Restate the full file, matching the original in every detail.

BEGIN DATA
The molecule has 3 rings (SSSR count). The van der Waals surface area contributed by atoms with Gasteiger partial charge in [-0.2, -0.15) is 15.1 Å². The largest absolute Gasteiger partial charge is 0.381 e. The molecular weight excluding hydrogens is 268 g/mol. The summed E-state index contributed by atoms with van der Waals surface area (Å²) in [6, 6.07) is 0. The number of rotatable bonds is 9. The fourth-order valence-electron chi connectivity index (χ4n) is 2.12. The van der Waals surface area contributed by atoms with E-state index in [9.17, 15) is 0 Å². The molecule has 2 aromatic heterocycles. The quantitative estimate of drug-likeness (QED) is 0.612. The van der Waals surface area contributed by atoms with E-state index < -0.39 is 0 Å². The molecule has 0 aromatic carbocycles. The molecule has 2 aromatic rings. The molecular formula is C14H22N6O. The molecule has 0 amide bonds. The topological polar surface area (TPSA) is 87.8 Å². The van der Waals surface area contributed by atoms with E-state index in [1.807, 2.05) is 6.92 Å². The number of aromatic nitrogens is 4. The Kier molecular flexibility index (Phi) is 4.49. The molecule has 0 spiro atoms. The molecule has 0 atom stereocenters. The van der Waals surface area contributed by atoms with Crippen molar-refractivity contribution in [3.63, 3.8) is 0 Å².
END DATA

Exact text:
The molecule has 3 rings (SSSR count). The van der Waals surface area contributed by atoms with Gasteiger partial charge in [-0.2, -0.15) is 15.1 Å². The largest absolute Gasteiger partial charge is 0.381 e. The molecular weight excluding hydrogens is 268 g/mol. The summed E-state index contributed by atoms with van der Waals surface area (Å²) in [6, 6.07) is 0. The number of rotatable bonds is 9. The fourth-order valence-electron chi connectivity index (χ4n) is 2.12. The van der Waals surface area contributed by atoms with E-state index in [9.17, 15) is 0 Å². The molecule has 2 aromatic heterocycles. The quantitative estimate of drug-likeness (QED) is 0.612. The van der Waals surface area contributed by atoms with E-state index < -0.39 is 0 Å². The molecule has 0 aromatic carbocycles. The molecule has 2 aromatic rings. The molecular formula is C14H22N6O. The molecule has 0 amide bonds. The topological polar surface area (TPSA) is 87.8 Å². The van der Waals surface area contributed by atoms with E-state index in [1.807, 2.05) is 6.92 Å². The number of aromatic nitrogens is 4. The Kier molecular flexibility index (Phi) is 4.49. The molecule has 0 spiro atoms. The molecule has 0 atom stereocenters. The van der Waals surface area contributed by atoms with Crippen molar-refractivity contribution in [3.63, 3.8) is 0 Å².